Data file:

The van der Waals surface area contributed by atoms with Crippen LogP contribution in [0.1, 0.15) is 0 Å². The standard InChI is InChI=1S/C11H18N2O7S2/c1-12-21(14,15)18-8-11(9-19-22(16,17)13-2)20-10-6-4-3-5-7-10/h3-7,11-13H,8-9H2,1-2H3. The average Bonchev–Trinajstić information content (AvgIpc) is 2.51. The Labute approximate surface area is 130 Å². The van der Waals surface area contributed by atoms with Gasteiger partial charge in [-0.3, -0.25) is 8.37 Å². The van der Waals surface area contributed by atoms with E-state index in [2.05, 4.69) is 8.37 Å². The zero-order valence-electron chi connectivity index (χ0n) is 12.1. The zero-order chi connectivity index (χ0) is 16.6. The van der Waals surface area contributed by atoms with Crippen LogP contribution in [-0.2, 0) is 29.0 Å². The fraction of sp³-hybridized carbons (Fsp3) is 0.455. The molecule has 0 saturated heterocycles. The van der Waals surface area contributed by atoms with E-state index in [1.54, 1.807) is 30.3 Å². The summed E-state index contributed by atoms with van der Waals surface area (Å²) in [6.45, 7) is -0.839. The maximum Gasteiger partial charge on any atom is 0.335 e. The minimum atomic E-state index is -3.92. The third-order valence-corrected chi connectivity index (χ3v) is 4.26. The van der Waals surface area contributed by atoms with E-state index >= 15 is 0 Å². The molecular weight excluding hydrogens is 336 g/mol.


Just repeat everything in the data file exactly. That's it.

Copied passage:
The van der Waals surface area contributed by atoms with Crippen LogP contribution in [0.1, 0.15) is 0 Å². The standard InChI is InChI=1S/C11H18N2O7S2/c1-12-21(14,15)18-8-11(9-19-22(16,17)13-2)20-10-6-4-3-5-7-10/h3-7,11-13H,8-9H2,1-2H3. The average Bonchev–Trinajstić information content (AvgIpc) is 2.51. The Labute approximate surface area is 130 Å². The van der Waals surface area contributed by atoms with Gasteiger partial charge in [-0.3, -0.25) is 8.37 Å². The van der Waals surface area contributed by atoms with E-state index in [2.05, 4.69) is 8.37 Å². The zero-order valence-electron chi connectivity index (χ0n) is 12.1. The zero-order chi connectivity index (χ0) is 16.6. The van der Waals surface area contributed by atoms with Crippen LogP contribution in [-0.2, 0) is 29.0 Å². The fraction of sp³-hybridized carbons (Fsp3) is 0.455. The molecule has 0 saturated heterocycles. The van der Waals surface area contributed by atoms with E-state index in [1.54, 1.807) is 30.3 Å². The summed E-state index contributed by atoms with van der Waals surface area (Å²) in [6.45, 7) is -0.839. The maximum Gasteiger partial charge on any atom is 0.335 e. The minimum atomic E-state index is -3.92. The third-order valence-corrected chi connectivity index (χ3v) is 4.26. The van der Waals surface area contributed by atoms with E-state index >= 15 is 0 Å². The molecular weight excluding hydrogens is 336 g/mol.